Hearts owner Vladimir Romanov’s political party comes dead last in Lithuania

Vladimir Romanov: Urged to make 'dignified exit'
Vladimir Romanov: Urged to make 'dignified exit'
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Hearts owner Vladimir Romanov’s political party has come last in his homeland’s general election.

• Romanov’s Lithuanian People’s Party comes last from 18 parties running.

• But Hearts owner still feels ‘like the winner’

Romanov, 65, headed his party list in the election and fielded candidates including three current players, two 1970s basketball legends plus a local Latin dance star.

But he was disappointed when the LPP trailed all rivals with just 0.26 percent of the popular vote in Sunday’s polling. But he played down the low level of support saying: “We already feel like the winner because we managed to register the party and gained experience.

“Anyway, we’ve seen the show, and it can’t be called an election.”

Romanov set up his party in February, but left voters baffled after shrouding his policy plans in mystery.

At the time he said: “My enemies will tell you what my goals are. You won’t believe them anyway. I don’t have time to speak about it now.”

He was forced to declare a personal wealth of £42million in a bid to win a spot in the Lithuanian Parliament.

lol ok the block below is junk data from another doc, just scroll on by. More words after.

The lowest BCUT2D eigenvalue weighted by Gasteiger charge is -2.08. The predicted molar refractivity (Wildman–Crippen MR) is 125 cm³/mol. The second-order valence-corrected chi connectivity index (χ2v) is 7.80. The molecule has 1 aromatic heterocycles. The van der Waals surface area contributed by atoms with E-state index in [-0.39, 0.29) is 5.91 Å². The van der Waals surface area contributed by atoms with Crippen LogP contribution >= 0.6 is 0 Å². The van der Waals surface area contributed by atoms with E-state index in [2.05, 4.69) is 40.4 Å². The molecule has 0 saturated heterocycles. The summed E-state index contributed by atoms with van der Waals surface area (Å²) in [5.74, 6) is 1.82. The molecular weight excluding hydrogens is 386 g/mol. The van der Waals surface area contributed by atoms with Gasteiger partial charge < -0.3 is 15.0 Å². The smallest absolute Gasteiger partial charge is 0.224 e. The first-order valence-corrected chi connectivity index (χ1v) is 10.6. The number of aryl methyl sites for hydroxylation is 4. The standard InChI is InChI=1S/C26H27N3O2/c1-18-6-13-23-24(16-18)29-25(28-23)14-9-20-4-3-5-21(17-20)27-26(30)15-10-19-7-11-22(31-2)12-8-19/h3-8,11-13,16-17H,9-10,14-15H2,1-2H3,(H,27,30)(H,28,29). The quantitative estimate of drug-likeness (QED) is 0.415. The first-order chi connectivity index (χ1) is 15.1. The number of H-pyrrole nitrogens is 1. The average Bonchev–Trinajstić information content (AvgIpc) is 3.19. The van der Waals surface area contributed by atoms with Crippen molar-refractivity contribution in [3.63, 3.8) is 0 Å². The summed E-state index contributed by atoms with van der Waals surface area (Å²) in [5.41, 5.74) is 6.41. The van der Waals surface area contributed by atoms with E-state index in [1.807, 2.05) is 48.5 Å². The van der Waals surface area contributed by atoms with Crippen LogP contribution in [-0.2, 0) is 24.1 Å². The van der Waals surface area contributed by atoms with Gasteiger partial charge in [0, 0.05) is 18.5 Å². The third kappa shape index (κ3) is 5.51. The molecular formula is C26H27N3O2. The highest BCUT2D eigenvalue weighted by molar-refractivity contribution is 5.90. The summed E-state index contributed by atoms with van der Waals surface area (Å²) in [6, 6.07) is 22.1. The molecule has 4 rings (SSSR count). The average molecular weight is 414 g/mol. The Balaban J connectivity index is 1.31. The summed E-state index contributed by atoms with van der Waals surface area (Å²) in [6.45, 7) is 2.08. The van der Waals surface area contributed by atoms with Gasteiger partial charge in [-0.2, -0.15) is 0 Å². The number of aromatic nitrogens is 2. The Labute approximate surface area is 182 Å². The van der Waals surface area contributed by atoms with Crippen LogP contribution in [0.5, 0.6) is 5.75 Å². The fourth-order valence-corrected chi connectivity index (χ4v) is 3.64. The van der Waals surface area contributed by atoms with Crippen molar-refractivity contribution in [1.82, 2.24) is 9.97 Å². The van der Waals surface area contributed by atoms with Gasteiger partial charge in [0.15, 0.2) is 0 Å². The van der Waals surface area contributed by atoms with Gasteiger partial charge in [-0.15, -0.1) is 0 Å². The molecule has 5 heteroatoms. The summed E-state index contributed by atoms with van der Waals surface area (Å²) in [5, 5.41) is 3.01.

The magnate included three players from iconic basketball club Zalgiris Kaunas in his team.

He tapped Zalgiris’s shooting guard Rimantas Kaukenas, who played for Lithuania at the London Olympics, plus the twin-brother forwards Darjus and Ksistof Lavrinovic.

Romanov added 70s players Vitoldas Masalskis and Anatolijus Ciupkovas, along with dancing favourite Andrius Kandelis.

The tycoon bought Hearts in 2005 and packed the Edinburgh side with Lithuanians..

Romanov, the biggest shareholder in Lithuanian bank Ukio Bankas, tried to run for president in 2009.

However, he was barred due to being born abroad. Under the constitution, a presidential candidate must be a Lithuanian citizen “by origin”.

Results showed that the poll winners were the leftwing populist Labour party and centre-left Social Democrats.